U of A biologists determine when and where disease transmission between elk and cattle is most likely, develop guidelines to help ranchers prevent it.
Diseases transmitted from wildlife are a common threat to livestock and humans in Alberta, according to new research by University of Alberta biologists.
“One of the biggest risks to the livestock industry is the transmission of disease from wildlife to livestock,” said Mark Boyce, an ecologist in the Department of Biological Sciences.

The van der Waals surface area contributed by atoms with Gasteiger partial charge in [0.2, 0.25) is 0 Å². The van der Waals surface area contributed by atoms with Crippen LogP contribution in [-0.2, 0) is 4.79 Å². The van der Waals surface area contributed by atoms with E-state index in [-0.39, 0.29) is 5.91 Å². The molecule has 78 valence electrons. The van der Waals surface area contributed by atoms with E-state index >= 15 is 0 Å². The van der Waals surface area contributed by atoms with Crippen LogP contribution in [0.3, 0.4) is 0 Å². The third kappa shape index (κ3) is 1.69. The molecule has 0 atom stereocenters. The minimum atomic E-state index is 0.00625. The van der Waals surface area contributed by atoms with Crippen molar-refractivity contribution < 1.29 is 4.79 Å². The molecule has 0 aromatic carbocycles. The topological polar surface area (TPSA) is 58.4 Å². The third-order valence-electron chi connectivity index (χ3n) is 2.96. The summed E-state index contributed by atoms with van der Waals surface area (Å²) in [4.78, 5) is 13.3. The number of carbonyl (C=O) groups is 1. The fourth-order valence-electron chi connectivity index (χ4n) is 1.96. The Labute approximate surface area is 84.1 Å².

Boyce said the long list of diseases that occur between livestock and wildlife includes anthrax, bovine tuberculosis, brucellosis, and many species of worms such as tapeworm and roundworm.
“And in addition to infecting one another, many of the diseases that are shared by wildlife and livestock are zoonotic, meaning that they also can infect humans,” he noted.
Boyce said the foothills in the southwestern part of the province are home to wild elk as well as cattle on ranchlands—and when the ...